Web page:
Hydrogen peroxide in exhaled air of healthy children: reference values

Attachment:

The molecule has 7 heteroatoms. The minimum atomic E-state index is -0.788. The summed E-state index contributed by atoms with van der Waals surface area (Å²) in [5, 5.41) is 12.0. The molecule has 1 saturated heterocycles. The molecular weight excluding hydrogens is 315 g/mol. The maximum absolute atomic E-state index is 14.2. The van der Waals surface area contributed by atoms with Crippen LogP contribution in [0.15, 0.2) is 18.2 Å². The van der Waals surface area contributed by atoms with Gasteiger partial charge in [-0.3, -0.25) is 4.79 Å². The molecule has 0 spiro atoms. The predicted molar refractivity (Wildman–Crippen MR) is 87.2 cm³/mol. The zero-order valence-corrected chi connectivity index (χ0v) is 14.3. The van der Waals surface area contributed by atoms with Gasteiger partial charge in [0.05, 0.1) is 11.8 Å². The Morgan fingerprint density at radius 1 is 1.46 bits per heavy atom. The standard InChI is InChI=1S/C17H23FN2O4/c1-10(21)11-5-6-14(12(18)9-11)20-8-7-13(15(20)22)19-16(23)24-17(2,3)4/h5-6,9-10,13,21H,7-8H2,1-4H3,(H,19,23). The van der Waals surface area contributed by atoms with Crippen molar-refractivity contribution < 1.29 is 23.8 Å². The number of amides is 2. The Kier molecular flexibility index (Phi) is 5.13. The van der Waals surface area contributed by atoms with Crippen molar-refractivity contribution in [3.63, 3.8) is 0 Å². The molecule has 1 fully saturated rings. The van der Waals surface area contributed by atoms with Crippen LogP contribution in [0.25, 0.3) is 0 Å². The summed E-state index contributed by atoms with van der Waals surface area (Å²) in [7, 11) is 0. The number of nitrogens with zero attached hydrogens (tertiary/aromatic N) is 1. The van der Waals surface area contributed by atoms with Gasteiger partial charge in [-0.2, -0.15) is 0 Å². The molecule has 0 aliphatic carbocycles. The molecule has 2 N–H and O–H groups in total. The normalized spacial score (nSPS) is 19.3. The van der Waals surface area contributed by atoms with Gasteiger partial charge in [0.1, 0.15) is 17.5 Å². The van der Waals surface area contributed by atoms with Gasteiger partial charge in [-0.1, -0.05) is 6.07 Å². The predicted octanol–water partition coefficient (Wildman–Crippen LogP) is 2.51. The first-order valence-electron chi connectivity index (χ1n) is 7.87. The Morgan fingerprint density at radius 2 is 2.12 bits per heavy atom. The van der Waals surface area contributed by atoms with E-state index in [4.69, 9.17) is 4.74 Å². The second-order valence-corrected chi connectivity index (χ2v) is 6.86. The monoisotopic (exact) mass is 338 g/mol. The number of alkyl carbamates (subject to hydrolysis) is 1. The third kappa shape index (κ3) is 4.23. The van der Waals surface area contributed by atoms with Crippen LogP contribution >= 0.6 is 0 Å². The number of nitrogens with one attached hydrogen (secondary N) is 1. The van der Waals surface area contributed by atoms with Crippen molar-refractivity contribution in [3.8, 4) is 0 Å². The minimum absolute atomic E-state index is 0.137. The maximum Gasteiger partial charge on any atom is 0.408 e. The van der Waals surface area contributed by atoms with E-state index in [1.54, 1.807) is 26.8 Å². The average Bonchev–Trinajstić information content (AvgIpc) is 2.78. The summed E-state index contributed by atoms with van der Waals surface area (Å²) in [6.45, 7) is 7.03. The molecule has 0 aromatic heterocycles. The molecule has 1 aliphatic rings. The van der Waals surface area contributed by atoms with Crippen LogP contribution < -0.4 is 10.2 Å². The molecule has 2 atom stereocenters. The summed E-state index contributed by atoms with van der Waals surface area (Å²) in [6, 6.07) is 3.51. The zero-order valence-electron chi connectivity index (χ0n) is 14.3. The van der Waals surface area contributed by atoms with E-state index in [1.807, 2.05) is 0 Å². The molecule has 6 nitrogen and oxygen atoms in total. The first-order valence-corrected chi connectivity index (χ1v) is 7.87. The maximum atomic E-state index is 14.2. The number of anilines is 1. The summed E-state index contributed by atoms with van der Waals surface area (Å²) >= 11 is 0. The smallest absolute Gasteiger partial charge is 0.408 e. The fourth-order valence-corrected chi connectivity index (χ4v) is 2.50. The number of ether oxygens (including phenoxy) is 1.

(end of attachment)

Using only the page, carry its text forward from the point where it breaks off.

An increased content of hydrogen peroxide (H2O2), a marker of inflammation, has been described in the condensate of exhaled air from adults and children with inflammatory lung disorders, including asthma. However, the normal range of [H2O2] in the exhaled air condensate from healthy children has not been established. Therefore, the aim of this study was to determine the reference range of exhaled [H2O2] in healthy school-aged children. Ninety-three healthy nonsmoking children (48 female and 45 male, mean age 10 yrs, range 8-13 yrs), with a negative history for allergy, eczema or respiratory disease and with a normal lung function, participated. Exhaled air condensate was examined fluorimetrically for the presence of H2O2. In addition, the reproducibility of [H2O2] within subjects and between days and the stability of [H2O2] during storage at -20 degrees C were assessed. The median [H2O2] in the exhaled air condensate of all children was 0.13 microM, with a 2.5-97.5% reference range of <0.01-0.48 microM. No significant difference existed between males and females. There was no correlation between exhaled [H2O2] and age or lung function. Repeated [H2O2] measurements on 2 consecutive days showed satisfactory within-subject reproducibility and [H2O2] in stored samples remained stable for at least 1 month at -20 degrees C. In conclusion, this study provides reference data for exhaled hydrogen peroxide in a large group of healthy children. The observed levels were lower than those reported previously for healthy adults and were independent of age, sex and lung function.